Right back: a cursed U.S. national team position?

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Once upon a time, not too long ago, left back was the problem child position around the U.S. national team. It was the position with issues, the personnel riddle that refused to be solved despite varied and valiant attempts.

It was like that for more than a decade, going back to a time so troubled that ol’ David Regis seemed like the answer.

David Regis was not the answer.

We’ve officially witnessed a changing of the guard, so to speak, during the current World Cup cycle. The position most likely to keep U.S. manager Jurgen Klinsmann up at night these days: U.S. right back.

(MORE: Chandler injured in Nuremberg match)

Timothy Chandler’s injury today is the latest reminder that every option at this position come with its own set of issues.  Let’s take a quick, fresh look at the candidates to play right back this summer in Brazil. (Or, in a couple of cases, guys who came close to candidacy over the last couple of years.)

  • Brad Evans: He’s the top choice at the moment, even though it’s not his spot for the Seattle Sounders. Playing one position for club and something different for country isn’t exactly unique. Then again, it’s not exactly ideal, either, now is it?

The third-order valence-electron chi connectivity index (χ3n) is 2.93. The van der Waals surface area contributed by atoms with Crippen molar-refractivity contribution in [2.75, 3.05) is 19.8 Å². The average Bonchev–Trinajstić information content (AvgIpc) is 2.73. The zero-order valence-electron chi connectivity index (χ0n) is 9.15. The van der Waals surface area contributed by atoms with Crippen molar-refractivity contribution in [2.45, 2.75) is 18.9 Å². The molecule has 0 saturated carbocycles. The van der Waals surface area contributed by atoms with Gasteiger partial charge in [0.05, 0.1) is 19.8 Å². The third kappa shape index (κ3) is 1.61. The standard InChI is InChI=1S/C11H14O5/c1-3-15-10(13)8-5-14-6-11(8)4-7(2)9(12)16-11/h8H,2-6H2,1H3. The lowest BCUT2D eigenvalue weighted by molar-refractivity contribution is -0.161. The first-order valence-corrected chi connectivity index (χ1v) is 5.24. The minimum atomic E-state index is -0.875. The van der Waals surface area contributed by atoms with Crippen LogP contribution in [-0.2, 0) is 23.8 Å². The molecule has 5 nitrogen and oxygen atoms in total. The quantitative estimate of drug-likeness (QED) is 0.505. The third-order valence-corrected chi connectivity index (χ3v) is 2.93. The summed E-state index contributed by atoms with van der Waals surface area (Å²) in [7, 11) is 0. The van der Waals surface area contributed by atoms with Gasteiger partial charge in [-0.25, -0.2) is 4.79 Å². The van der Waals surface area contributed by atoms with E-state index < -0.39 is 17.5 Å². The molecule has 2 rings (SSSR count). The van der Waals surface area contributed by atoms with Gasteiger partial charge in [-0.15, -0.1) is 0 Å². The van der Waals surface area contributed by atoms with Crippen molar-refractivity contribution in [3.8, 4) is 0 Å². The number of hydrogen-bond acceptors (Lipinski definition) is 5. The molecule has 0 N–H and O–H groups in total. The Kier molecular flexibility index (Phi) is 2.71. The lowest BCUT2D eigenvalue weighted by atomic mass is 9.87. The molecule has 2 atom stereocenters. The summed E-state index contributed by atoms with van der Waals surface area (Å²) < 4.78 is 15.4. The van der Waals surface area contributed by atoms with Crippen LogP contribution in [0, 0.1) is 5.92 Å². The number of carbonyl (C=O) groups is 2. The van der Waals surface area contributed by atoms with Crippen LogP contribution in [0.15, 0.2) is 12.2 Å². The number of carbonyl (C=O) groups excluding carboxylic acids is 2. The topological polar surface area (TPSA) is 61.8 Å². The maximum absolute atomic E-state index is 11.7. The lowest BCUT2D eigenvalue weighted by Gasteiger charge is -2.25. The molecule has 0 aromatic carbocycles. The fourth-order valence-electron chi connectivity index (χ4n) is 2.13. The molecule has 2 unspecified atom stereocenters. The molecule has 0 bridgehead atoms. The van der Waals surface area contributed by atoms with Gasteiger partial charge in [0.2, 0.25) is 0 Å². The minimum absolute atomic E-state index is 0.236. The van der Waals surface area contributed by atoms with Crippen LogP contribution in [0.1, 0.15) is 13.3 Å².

• Geoff Cameron: The guess here is that Cameron, still doing well at the right back spot for Stoke, will be the starting right back when Klinsmann lines ‘em up against Ghana on June 16 at Estadio das Dunas in Natal. But for whatever reason (as we talked about earlier this week), Klinsmann has been reluctant to embrace the long-legged righty as a fullback, preferring that the player fight his way into central defensive candidacy for Stoke City. Again, it might be changing. Either way, this one may be the oddest duck in a lineup of odd duck personnel conundrums at the U.S. right back spot.
  • Steve Cherundolo: The longtime U.S. incumbent at right back slips further and further from World Cup candidacy with each inactive week that passes. He just can’t get past the injury issues that have taken him out of the Hannover lineup all year.
  • DeAndre Yedlin: Word is that Klinsmann really liked what he saw out of the young Sounders outside back during an eventful January camp. But it’s just too early for him. Might we see a big run from the guy during World Cups in 2018 and 2022? Could be! But for 2014? The guy remains pretty raw.
  • Tony Beltran: Just over one year ago he was among the guys performing pretty well in camp. Then came a rough night as a starter against Canada, and Beltran just hasn’t made up the lost ground since.
  • Fabian Johnson: A natural lefty, Johnson (pictured above) has started here and there out of necessity at right back for the United States. And could certainly do so again; he always looked OK as a right back. But when you use a guy who is “solid” or just “OK” on the right, but who could be potentially dynamic and even game-breaking on the other side of the field, you’ve left something pretty valuable on the table, haven’t you?
  • Michael Parkhurst: Steady performances (nothing sizzling, but a dependable defensive presence) on the right and on the left have put the Columbus Crew man in position for heavy roster consideration. When it comes to those 21st, 22nd and 23rd spots, versatility is pretty clutch. Of course, he’ll be playing center back for Gregg Berhalter at Crew Stadium, so that mucks things up a bit.